This year alone, we’ve seen him in Polanski’s Venus in Fur, Desplechin’s Jimmy P, Anderson’s Grand Budapest Hotel, Pascale Ferran’s Bird People, and Arnaud and Jean-Marie Larrieu’s Love Is the Perfect Crime, but for Amalric, his ambitions were not always set in front of the camera. After training to be a director from the likes of Louis Malle, Amalric fell into acting after working with Desplechin on La sentinelle in 1992, and it wouldn’t be until 2010 that he made his first sensation as a director with the burlesque portrait On Tour (Tournée). And this past May, his most recent directorial effort The Blue Room (La chambre bleue) premiered at Cannes ahead of its US debut at NYFF this week and its theatrical release tomorrow.

Adapted from George Simenon’s novel of the same title, Amalric stars in the sensual and elegant erotic noir, alongside his partner and co-writer Stéphanie Cléau and French actress Léa Drucker. The Blue Room follows Julien and Esther, an adulterous man and a married woman whose torrid affair takes place in the blue room of a country hotel. Possessed by her love for him and her belief that he shares her plans for a future together, her desire turns to madness, as his life slowly becomes unraveled in her wake. Beautifully shot and austerely told, the film exposes the dangers of lust and the harrowing pain of guilt, examining  the boundaries between love and obsession.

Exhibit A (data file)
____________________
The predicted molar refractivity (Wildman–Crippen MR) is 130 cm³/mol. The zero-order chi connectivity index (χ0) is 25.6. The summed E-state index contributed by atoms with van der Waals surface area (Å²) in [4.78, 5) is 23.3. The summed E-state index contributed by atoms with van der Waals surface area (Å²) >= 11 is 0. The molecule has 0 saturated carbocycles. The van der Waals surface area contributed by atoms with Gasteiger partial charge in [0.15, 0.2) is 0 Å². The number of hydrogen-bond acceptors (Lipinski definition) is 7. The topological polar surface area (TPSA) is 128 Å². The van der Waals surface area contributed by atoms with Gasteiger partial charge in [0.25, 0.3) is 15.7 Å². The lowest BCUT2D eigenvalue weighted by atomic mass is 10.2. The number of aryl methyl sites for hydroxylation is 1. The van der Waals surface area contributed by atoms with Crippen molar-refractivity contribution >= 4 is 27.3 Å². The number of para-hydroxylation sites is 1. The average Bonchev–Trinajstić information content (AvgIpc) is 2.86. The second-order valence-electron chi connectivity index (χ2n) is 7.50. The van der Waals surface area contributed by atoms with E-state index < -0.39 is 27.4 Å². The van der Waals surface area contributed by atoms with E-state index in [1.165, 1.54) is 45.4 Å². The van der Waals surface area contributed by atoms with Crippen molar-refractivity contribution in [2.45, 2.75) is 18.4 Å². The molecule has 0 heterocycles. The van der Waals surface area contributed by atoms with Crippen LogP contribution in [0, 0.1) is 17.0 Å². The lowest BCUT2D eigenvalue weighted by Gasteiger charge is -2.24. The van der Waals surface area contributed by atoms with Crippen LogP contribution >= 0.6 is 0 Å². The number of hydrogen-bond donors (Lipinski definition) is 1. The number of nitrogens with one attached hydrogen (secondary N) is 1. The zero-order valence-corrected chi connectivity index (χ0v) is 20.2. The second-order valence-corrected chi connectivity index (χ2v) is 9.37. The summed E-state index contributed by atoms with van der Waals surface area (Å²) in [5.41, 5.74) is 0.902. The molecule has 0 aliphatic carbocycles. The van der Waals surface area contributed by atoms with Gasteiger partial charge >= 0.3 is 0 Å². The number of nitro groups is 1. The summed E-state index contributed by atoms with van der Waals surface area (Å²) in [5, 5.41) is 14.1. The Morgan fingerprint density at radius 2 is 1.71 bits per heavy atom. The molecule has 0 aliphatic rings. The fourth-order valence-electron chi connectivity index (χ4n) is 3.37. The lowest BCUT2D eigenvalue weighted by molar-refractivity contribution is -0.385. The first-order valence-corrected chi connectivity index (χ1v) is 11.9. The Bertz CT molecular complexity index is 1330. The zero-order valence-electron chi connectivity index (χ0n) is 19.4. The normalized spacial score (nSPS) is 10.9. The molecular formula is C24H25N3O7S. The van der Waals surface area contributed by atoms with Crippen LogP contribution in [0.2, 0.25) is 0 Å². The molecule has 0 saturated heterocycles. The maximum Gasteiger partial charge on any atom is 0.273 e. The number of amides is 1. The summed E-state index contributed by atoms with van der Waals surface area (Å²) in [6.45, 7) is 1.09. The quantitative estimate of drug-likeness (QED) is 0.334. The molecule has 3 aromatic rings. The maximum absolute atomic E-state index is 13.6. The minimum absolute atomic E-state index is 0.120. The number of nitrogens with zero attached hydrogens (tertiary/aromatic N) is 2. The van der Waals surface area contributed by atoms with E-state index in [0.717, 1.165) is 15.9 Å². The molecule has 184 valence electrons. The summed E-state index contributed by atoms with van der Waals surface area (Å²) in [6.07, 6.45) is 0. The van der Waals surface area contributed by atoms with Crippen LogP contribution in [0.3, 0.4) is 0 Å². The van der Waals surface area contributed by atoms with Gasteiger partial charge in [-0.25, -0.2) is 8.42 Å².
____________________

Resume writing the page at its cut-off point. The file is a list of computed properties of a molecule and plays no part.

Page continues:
Chatting With Mathieu Amalric on His New Erotic Noir ‘The Blue Room’
When Mathieu Amalric is on screen, it’s impossible to take your eyes off him. There’s a distinct manic energy that emanates from inside the French actor and pours into the myriad characters he takes on . Whether he’s continuing his career-long collaboration with Arnaud Desplechin, appearing in roles for Wes Anderson, starring in films from icons like Roman Polanski and Alain Resnais, or playing a Bond villain, Amalric’s presence wraps you in a giddy pleasure, as you admire his ability to be completely devoured by a role while still carrying the spark that makes him so fascinating.